Dogs are our constant companions.  They love us no matter what, and so do we in return.  When they shine through thick and thin, like Bobo, it adds pride and a fierce sense of loyalty to our feelings.  Dogs must feel the same way.  Charli’s words describe that beautifully.

When I read Charli’s post, I immediately thought of Teddy, the dog in The Poet’s Dog.  Of course!  Teddy and Bobo were cut from the same cloth.  I wanted Charli to know Teddy.  Perhaps that would bring her some comfort.  Well, she knew Teddy.  Better yet, Charli read The Poet’s Dog aloud to Bobo just before she died.  She sent me this photo:

I know Bobo heard the words.  Dogs know these things.  I know she loved Teddy, and Sylvan.  What a gift to Bobo.  Thank you, Charli.


About Jennie

I have been teaching preschool for over thirty years. This is my passion. I believe that children have a voice, and that is the catalyst to enhance or even change the learning experience. Emergent curriculum opens young minds. It's the little things that happen in the classroom that are most important and exciting. That's what I write about. I am highlighted in the the new edition of Jim Trelease's bestselling book, "The Read-Aloud Handbook" because of my reading to children. My class has designed quilts that hang as permanent displays at both the National Liberty Museum in Philadelphia, and the Fisher House at the Boston VA Hospital.
This entry was posted in behavior, books, children's books, Death and dying, Dogs, Early Education, Expressing words and feelings, Giving thanks, Inspiration, joy, Kindness, Particia MacLachlan, self esteem, wonder and tagged , , , , , , , , , . Bookmark the permalink.

89 Responses to Charli Mills, Bobo, and “The Poet’s Dog”

  1. beetleypete says:

    Well you know how much I love my dog, so I loved to read the story of Bobo.
    I also bought that book for our grandson,, based on your recommendation.
    Best wishes, Pete.

  2. Jane Sturgeon says:

    ❤ I love this post and Charli's story of Bobo. ❤ for Bobo, Grenny, Teddy, Sylvan, Charli and you, Jennie. Xx

  3. Ritu says:

    Charli’s story is beautiful!

  4. quiall says:

    That was difficult to read through my tears as this is difficult to write. I believe that the animals I have shared my life with have made me a better person just by being with them. I loved them, I lost them, I miss them.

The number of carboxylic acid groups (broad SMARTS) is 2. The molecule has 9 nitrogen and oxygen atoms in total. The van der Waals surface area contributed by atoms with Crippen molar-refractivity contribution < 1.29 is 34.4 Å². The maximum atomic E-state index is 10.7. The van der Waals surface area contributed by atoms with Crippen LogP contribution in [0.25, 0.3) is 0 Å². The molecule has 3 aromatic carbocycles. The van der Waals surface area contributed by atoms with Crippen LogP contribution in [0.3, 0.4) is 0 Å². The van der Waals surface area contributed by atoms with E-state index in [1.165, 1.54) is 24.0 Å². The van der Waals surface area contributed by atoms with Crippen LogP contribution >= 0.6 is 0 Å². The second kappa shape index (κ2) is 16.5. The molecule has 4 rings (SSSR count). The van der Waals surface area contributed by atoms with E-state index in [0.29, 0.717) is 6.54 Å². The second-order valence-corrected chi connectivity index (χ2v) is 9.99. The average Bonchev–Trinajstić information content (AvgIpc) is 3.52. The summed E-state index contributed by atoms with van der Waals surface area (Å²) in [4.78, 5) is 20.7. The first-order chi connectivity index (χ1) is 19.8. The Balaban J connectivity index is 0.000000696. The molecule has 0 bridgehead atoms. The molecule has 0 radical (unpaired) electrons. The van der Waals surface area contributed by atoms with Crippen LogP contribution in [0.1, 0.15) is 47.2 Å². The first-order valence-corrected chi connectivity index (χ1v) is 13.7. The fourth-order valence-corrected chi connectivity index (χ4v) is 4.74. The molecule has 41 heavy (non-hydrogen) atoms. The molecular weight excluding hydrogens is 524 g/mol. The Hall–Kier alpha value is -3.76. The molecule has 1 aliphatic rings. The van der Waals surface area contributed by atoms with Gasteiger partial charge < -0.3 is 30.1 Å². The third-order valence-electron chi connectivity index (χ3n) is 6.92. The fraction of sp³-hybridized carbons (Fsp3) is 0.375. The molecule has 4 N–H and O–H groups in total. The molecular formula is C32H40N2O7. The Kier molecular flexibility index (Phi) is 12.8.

5. Darlene says:

    Crying here. I love that Charlie read The Poet´s Dog to Bobo. I so love that story and gave it to my granddaughter. Dogs are such a blessing. Now I am going to hug Dot. xo

  6. Dan Antion says:

    This is a beautiful story, Jennie. Dogs are just the best.

  7. “dog in the daisies” very cool. very sweet. very inspirational.

  8. L. Marie says:

    What a poignant story!
    Patricia MacLachlan’s books are always great. Loved Sarah, Plain and Tall. I need to read The Poet’s Dog.

  9. A really moving story, Jennie. We inherited our Maltese Terrier from our granddaughter who named her “Princess Cinderella”. This dog has lit up our lives and is truly our princess. We are lucky to have her!

    • Jennie says:

      Dogs bring us joy and enrich our lives. They make us better people. I’m so glad you have Princess Cinderella. We had Harry. ❤️ Thank you, John. Charli’s story was deeply moving.

  10. This is wonderful in so many different ways.

  11. A beautiful post, Jennie, and a tear-jerker. A lovely tribute to Bobo, and my heart goes out to Charli.

  12. Charli Mills says:

    Jennie, all the dogs we have loved before rejoice when we can share their preciousness with others. Thank you for making the beautiful connection to The Poet’s Dog, and for sharing Bobo’s joyful determination. Thank you for all the kind comments, and for the willingness to share the love and pain of dog-loss.

    • Jennie says:

      It was a pleasure, Charli. Sharing Bobo, and you, and The Poets’s Dog brings everything full circle. Dogs give us everything, and we don’t always shout it out. You did, and that in itself is wonderful. Our Harry and Bobo would have been BFFs. I wish The Poet’s Dog had been written when Harry died. I would have read it aloud to him. You were the best mother ever to Bobo. Thank you for sharing his joyful and determined life. He is an inspiration. 🙂

  13. What a beautiful story, Jennie. It brought back memories of all those beautiful dogs and cats who have made out lives richer. Yes, we miss them but do our best to give those still with us unrestricted love.

  14. I am glad Bobo heard that story, The Poet’s Dog, such a great book. This was a lovely sharing of Bobo and Charli’s story. I love the second photo too, it captures the love and joy they shared.